lynne naranek's Reviews > The Book Of Fathers

The Book Of Fathers by Miklós Vámos
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Aug 06, 2010

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bookshelves: 2010
Read from May 01 to June 15, 2010

It took me a long time make it through this book. Partly because of the subject matter (see next paragraph), partly because there was so much food for thought I couldn't just plow through everything, I needed some time off after each chapter or so just to let things sink in.

History and me go together like oil and water: this is a result of lessons in school that were nothing more than exercises in memorization of dates and events. It is only through some form of historical fiction (Edward Rutherfurd's London, for example) that I can stomach and appreciate the past. Coming from South-East Asia, school provided almost no knowledge about Eastern Europe either.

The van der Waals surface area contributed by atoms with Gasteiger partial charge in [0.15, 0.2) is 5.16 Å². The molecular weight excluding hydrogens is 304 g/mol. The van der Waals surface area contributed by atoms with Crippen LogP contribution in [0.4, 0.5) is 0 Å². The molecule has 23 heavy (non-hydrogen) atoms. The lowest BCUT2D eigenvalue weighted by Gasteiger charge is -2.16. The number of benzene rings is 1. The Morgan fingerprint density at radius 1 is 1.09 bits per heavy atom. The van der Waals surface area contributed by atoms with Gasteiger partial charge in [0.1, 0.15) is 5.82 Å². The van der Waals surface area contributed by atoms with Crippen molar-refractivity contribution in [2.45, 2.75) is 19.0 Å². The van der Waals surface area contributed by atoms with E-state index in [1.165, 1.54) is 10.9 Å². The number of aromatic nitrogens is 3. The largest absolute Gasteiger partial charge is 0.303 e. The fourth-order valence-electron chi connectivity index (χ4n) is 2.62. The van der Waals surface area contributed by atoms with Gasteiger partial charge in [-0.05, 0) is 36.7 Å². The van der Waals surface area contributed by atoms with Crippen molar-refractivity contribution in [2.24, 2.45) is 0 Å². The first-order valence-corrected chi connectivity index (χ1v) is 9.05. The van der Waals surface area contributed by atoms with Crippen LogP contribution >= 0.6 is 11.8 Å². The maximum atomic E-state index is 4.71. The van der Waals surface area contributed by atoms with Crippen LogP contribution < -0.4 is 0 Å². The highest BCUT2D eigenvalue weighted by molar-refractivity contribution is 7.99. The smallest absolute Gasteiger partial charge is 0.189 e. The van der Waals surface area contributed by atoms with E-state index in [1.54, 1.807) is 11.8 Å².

So while I enjoyed The Book of Fathers, I think those who have even an inkling of Hungary's (and that region) past would appreciate this work even more.

Even if you don't read it for the peek into history, The Book of Fathers also provides a great perspective on the benefits or drawbacks to having visions of the future (and/or of the past), and how successive generations of this one family dealt with this gift/curse.

It was stunning for me to realise that we were following a Jewish family - it finally hit me on the head a few chapters in! (Made me wonder about how the book made it to Malaysian bookshelves - I assume there's a blackout on all things Jewish). Clues about the surname used (in whatever permutation, they all meant "star") were lost on those who didn't know the languages involved! Most enlightening, however, was the Author's Note at the end; he himself didn't know he was Jewish until his early teens.

Overall, it was a slow read, but worth it.
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